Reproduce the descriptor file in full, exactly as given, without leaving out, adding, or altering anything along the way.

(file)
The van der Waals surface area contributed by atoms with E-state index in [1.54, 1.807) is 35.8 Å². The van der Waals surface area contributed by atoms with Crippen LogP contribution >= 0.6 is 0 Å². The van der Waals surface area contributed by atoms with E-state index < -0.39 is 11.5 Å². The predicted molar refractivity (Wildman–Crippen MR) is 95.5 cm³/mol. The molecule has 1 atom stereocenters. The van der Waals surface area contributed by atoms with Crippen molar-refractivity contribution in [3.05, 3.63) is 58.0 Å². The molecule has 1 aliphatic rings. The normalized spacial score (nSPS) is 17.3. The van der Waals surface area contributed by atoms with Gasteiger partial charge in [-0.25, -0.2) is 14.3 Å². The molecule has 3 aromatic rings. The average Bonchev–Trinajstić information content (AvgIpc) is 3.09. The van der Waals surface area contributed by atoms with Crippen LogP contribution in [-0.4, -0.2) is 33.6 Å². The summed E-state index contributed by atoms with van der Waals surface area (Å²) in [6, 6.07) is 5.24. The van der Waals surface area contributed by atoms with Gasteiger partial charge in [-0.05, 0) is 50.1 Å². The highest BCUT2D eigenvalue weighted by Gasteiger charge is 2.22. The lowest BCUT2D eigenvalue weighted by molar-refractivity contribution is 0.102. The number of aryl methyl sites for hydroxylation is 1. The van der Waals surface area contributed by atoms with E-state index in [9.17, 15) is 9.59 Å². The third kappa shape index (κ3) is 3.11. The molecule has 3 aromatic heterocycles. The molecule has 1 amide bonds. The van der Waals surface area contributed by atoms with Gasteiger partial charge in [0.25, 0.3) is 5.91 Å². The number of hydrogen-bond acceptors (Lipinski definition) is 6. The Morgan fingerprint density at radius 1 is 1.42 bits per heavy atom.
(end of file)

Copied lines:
The van der Waals surface area contributed by atoms with E-state index in [1.54, 1.807) is 35.8 Å². The van der Waals surface area contributed by atoms with Crippen LogP contribution >= 0.6 is 0 Å². The van der Waals surface area contributed by atoms with E-state index < -0.39 is 11.5 Å². The predicted molar refractivity (Wildman–Crippen MR) is 95.5 cm³/mol. The molecule has 1 atom stereocenters. The van der Waals surface area contributed by atoms with Crippen molar-refractivity contribution in [3.05, 3.63) is 58.0 Å². The molecule has 1 aliphatic rings. The normalized spacial score (nSPS) is 17.3. The van der Waals surface area contributed by atoms with Gasteiger partial charge in [-0.25, -0.2) is 14.3 Å². The molecule has 3 aromatic rings. The average Bonchev–Trinajstić information content (AvgIpc) is 3.09. The van der Waals surface area contributed by atoms with Crippen LogP contribution in [-0.4, -0.2) is 33.6 Å². The summed E-state index contributed by atoms with van der Waals surface area (Å²) in [6, 6.07) is 5.24. The van der Waals surface area contributed by atoms with Gasteiger partial charge in [-0.05, 0) is 50.1 Å². The highest BCUT2D eigenvalue weighted by Gasteiger charge is 2.22. The lowest BCUT2D eigenvalue weighted by molar-refractivity contribution is 0.102. The number of aryl methyl sites for hydroxylation is 1. The van der Waals surface area contributed by atoms with E-state index in [9.17, 15) is 9.59 Å². The third kappa shape index (κ3) is 3.11. The molecule has 3 aromatic heterocycles. The molecule has 1 amide bonds. The van der Waals surface area contributed by atoms with Gasteiger partial charge in [0.25, 0.3) is 5.91 Å². The number of hydrogen-bond acceptors (Lipinski definition) is 6. The Morgan fingerprint density at radius 1 is 1.42 bits per heavy atom.